What impressed me most about the spectacle was, in fact, not the sheer strength displayed by these sweating cabbie alternatives (known as shafu or jinrickisha danshi, “rickshaw boys”). It was an observation that landed on me swift and heavy as hands on my shoulders: this is not the image we are ever fed of Asian men. I recalled the kung-fu films of Bruce Lee we used to watch as children, the thrilling inventiveness of Jackie Chan – these were powerful but lithe figures, whose presences had rapidly diminished from popular culture as I’d got older. What had superseded these images were the stereotype of a tiny Asian penis, and the many reports from gay men who’d seen the phrase “no Asians” one too many times on Grindr. Statistics have revealed that Asian men receive the lowest response rate on dating sites and apps. Asians are generally regarded by Westerners to have “delicate” or “fine” features, which translates to “feminine” for many and is therefore easily dismissed as “not manly enough” (according to stereotypes of masculinity, of course) – or the more insidious “not my type”. Conversely, in Japan it seems to be the pretty boy, the bishōnen, who rules the roost. You see his slight form, poetic face and medium-to-long pop-star hair on almost every advert that isn’t illustrated. I couldn’t help but wonder where these poor buff guys lugging rickshaws fit in.
We carried on past a pint-sized Coca Cola van and its accompanying baseball-capped delivery man (the cap is a common feature in Japanese trade uniforms) to Hōrinji. Sitting on top of those lush hills I’d been gawking at from the lakeside, this Shingon Buddhist temple offers a terrific view of West Kyoto. We’d arrived, it transpired, just in time for a ceremony. A pre-pubescent girl, all dolled up in a beautiful gown, was signing a piece of paper at a long table as members of her family took pictures. We gathered it was some sort of coming-of-age ritual, akin to the Catholic confirmation. But we didn’t find out because we didn’t think to ask. We simply watched, as if from a window.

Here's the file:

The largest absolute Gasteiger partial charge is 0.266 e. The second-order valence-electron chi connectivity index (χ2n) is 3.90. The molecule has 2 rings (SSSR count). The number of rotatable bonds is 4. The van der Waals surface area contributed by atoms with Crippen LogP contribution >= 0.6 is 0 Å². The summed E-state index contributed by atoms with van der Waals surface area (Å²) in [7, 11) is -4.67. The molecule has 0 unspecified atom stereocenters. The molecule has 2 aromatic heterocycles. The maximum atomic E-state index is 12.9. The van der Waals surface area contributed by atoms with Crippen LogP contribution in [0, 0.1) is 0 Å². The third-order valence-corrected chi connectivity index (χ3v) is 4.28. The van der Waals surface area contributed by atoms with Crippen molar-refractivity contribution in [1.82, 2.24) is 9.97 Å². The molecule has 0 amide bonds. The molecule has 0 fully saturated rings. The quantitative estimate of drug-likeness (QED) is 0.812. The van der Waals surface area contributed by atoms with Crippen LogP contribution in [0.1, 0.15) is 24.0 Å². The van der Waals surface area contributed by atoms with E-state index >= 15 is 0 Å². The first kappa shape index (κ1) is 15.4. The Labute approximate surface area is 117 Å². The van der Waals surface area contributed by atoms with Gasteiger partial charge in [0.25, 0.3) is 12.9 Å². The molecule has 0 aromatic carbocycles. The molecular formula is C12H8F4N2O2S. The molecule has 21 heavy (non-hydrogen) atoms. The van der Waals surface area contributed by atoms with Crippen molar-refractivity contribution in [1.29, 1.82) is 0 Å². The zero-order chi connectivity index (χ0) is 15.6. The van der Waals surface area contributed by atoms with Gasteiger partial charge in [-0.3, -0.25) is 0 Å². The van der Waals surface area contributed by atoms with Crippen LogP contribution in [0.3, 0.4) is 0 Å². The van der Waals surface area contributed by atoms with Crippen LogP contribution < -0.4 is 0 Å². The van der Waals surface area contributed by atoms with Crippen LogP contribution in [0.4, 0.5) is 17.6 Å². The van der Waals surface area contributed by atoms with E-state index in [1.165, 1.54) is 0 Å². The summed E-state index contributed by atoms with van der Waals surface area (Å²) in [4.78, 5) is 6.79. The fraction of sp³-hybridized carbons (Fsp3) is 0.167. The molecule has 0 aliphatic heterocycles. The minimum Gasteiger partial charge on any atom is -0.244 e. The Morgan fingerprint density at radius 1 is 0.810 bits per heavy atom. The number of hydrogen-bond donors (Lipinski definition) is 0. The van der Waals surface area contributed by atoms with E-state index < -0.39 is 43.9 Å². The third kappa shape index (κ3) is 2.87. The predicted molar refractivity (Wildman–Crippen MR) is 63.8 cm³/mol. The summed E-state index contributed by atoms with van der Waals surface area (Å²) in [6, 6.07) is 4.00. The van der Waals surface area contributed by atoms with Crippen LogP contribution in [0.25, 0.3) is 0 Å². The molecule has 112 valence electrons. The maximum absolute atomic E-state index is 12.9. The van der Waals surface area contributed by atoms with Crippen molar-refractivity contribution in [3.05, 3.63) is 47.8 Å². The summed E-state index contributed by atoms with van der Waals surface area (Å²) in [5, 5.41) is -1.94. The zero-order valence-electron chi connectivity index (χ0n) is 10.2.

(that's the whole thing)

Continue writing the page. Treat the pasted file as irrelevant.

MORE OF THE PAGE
We didn’t want to leave Kyoto. But as we neared the end of our stay, we thought it only appropriate to visit one of the city’s key attractions: its central station. Designed by Hiroshi Hara, its curved roof of steel bars reaches a height of fifteen storeys, making it the second largest station building in Japan after Nagoya. Housing not only overground and underground railway lines, the station is also a centre for shopping, food, drink and entertainment. On top of all that it includes a hotel and local government facilities. It’s a bracing experience. But although you feel awestruck by the sheer scale of it, as if looking up might propel you into space, there’s a pleasing comfort in simply wandering around, taking it all in. We stood still on a long escalator, for once not walking up one, simply watching the patterned LED lights flowing down like rapids at our side. The escalator dropped us off at a sky garden where small groups of friends sat chatting on bamboo planters beneath the moonlight. From there our eyes stretched across the city in a darkness flecked with the oblongs of illuminated windows. We then entered a restaurant from which we could access a walkway. The steel bars arched and crossed over us on our path, allowing glimpses of the landscape through the gaps. We descended another long escalator to a quiet square by the hotel, where a pagoda made of fairy lights sat empty. After our fortunate sighting of a geisha in Gion, it seemed only appropriate that we were bidding farewell to Kyoto in this manner: wandering through this space in a reverential awe, hoping to catch a glimpse of something that remained always seductively out of reach.
To be continued.
Polis Loizou’s debut novel, Disbanded Kingdom, is out now.